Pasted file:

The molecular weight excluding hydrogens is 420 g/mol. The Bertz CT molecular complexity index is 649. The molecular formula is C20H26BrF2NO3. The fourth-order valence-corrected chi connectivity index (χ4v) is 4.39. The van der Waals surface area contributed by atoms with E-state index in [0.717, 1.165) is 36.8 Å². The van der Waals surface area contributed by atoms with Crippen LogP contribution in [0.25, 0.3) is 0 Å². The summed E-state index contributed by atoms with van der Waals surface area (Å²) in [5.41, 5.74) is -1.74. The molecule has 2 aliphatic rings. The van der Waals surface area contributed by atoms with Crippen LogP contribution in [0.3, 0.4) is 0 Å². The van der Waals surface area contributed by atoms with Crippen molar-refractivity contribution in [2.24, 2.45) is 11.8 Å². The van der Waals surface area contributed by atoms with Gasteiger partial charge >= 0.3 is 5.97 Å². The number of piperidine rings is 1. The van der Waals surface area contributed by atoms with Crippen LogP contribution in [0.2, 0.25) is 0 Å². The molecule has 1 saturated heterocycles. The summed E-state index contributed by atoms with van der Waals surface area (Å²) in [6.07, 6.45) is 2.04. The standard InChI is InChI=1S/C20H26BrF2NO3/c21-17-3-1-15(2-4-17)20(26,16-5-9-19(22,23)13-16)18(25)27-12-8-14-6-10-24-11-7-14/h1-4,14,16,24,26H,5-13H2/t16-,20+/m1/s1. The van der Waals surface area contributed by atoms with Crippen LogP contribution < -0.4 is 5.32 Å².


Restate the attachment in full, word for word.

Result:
The molecular weight excluding hydrogens is 420 g/mol. The Bertz CT molecular complexity index is 649. The molecular formula is C20H26BrF2NO3. The fourth-order valence-corrected chi connectivity index (χ4v) is 4.39. The van der Waals surface area contributed by atoms with E-state index in [0.717, 1.165) is 36.8 Å². The van der Waals surface area contributed by atoms with Crippen LogP contribution in [0.25, 0.3) is 0 Å². The summed E-state index contributed by atoms with van der Waals surface area (Å²) in [5.41, 5.74) is -1.74. The molecule has 2 aliphatic rings. The van der Waals surface area contributed by atoms with Crippen LogP contribution in [0.3, 0.4) is 0 Å². The van der Waals surface area contributed by atoms with Crippen molar-refractivity contribution in [2.24, 2.45) is 11.8 Å². The van der Waals surface area contributed by atoms with Gasteiger partial charge >= 0.3 is 5.97 Å². The number of piperidine rings is 1. The van der Waals surface area contributed by atoms with Crippen LogP contribution in [0.2, 0.25) is 0 Å². The molecule has 1 saturated heterocycles. The summed E-state index contributed by atoms with van der Waals surface area (Å²) in [6.07, 6.45) is 2.04. The standard InChI is InChI=1S/C20H26BrF2NO3/c21-17-3-1-15(2-4-17)20(26,16-5-9-19(22,23)13-16)18(25)27-12-8-14-6-10-24-11-7-14/h1-4,14,16,24,26H,5-13H2/t16-,20+/m1/s1. The van der Waals surface area contributed by atoms with Crippen LogP contribution < -0.4 is 5.32 Å².